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Gastroenterology. 1982 Aug;83(2):388-93.

Glycoproteins as substrates for production of hydrogen and methane by colonic bacterial flora.

Abstract

Hydrogen and methane in human breath derive entirely from bacterial fermentation in the intestinal lumen. The sources of substrates utilized for these reactions have not been completely determined. Basal excretion of both gases occurs in the fasted state, while malabsorbed carbohydrate commonly results in increased hydrogen but not methane production. Using an in vitro fecal incubation system, we have studied hydrogen and methane production from glycoproteins of endogenous as well as dietary origin. All glycoproteins tested yielded hydrogen when incubated with fecal homogenates. Mean hydrogen production from substrates containing less than 3% sugar (human serum albumin, bovine serum albumin, and alpha-casein) averaged 2.2 +/- 0.9% of hydrogen production from equivalent amounts of glucose, while carbohydrate-rich mucin yielded 46.0 +/- 6.7% of hydrogen production from glucose. Glycoproteins of intermediate carbohydrate content, including transferrin and egg white, yielded intermediate values. Methane production from glycoproteins was optimal from carbohydrate-poor protein substrates in fecal homogenates which accumulated hydrogen and became rapidly acidic when incubated with pure carbohydrate. In contrast, methane production was comparable for essentially sugar-free proteins, glycoproteins, and glucose when hydrogen did not accumulate and neutral pH was maintained. We conclude that glycoproteins are substrates for hydrogen and methane production by colonic bacteria from healthy adults. In individuals with bacterial overgrowth syndromes and in protein-losing enteropathy, bacterial catabolism of endogenous glycoproteins may cause increased basal hydrogen and methane excretion. These findings also raise the possibility that measurement of hydrogen or methane after oral administration of dietary glycoproteins may be useful in detection of protein malabsorption.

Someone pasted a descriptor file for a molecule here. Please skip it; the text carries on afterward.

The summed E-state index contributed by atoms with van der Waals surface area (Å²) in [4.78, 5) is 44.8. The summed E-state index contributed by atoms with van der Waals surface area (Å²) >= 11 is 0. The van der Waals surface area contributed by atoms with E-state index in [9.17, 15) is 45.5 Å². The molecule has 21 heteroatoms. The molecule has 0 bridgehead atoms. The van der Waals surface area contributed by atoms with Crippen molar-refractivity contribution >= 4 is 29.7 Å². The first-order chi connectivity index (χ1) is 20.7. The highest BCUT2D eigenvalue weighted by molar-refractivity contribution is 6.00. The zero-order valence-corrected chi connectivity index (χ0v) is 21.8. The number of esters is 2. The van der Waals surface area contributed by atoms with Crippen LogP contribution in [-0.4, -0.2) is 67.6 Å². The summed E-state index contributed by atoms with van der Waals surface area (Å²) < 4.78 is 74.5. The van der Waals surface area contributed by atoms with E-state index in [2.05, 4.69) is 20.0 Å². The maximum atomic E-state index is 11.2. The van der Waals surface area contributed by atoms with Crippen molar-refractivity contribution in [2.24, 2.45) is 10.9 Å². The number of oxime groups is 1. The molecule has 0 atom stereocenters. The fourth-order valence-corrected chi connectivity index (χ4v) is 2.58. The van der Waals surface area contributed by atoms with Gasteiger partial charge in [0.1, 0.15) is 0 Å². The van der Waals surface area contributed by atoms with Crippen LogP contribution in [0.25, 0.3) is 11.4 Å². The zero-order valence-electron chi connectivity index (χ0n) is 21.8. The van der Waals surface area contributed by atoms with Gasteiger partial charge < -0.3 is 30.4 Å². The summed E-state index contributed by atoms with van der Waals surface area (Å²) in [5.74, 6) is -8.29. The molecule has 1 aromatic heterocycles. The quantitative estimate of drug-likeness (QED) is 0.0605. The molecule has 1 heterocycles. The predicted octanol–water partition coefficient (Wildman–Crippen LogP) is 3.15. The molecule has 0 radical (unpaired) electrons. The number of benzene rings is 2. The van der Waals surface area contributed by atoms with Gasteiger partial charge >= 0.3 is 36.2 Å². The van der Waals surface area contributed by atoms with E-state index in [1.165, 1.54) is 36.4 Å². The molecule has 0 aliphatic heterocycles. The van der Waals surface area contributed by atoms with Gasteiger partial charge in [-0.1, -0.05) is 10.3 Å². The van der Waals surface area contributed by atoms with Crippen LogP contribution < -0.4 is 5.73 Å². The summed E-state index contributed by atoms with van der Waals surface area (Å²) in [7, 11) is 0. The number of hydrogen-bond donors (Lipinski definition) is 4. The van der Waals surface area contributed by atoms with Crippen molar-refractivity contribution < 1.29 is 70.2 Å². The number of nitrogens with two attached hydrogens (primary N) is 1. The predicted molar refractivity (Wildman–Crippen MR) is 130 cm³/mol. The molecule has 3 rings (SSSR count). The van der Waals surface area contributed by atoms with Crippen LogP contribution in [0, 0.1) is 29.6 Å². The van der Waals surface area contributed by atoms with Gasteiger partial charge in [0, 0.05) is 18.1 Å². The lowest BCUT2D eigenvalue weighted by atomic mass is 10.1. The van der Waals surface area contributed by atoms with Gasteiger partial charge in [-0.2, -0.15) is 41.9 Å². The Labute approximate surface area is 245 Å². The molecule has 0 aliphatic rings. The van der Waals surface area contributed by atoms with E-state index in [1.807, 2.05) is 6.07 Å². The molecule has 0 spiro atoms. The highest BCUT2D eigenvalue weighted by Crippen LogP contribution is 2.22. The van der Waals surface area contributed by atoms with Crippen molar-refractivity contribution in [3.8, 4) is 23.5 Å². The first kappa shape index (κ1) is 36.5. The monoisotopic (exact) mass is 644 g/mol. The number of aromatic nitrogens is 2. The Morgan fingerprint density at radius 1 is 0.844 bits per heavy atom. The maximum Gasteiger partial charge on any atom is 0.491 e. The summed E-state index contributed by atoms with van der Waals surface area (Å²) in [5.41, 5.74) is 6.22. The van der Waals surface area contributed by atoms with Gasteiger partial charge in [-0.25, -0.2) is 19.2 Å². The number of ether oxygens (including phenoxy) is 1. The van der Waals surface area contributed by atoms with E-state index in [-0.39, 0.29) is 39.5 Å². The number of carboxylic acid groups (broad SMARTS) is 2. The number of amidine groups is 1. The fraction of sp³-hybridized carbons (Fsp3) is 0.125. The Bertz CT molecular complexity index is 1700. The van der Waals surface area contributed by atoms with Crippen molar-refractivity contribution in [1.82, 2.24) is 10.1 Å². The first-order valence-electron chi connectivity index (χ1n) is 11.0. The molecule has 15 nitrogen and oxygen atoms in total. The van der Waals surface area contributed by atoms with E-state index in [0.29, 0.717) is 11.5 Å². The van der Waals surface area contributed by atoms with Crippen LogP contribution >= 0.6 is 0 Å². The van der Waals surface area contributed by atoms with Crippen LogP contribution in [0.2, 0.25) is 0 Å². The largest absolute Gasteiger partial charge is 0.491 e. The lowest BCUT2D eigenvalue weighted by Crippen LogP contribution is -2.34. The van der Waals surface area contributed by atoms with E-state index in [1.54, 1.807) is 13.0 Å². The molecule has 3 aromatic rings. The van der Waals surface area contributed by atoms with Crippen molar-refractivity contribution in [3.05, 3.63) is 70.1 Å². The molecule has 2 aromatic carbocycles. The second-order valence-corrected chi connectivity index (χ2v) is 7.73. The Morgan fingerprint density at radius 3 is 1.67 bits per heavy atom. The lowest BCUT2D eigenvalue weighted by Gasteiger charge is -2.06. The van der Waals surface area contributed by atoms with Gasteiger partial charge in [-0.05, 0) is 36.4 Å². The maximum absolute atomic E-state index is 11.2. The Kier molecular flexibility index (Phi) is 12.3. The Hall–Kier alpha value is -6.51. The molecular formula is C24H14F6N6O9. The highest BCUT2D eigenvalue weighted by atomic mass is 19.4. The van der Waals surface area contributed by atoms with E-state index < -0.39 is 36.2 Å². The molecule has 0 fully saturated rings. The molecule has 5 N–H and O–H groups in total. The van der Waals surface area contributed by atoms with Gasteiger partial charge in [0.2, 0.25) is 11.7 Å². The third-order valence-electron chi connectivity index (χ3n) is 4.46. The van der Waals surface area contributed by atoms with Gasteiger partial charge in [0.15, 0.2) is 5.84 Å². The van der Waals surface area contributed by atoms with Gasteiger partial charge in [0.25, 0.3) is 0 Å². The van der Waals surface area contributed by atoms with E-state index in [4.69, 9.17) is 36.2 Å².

PMID:
7084616
[Indexed for MEDLINE]

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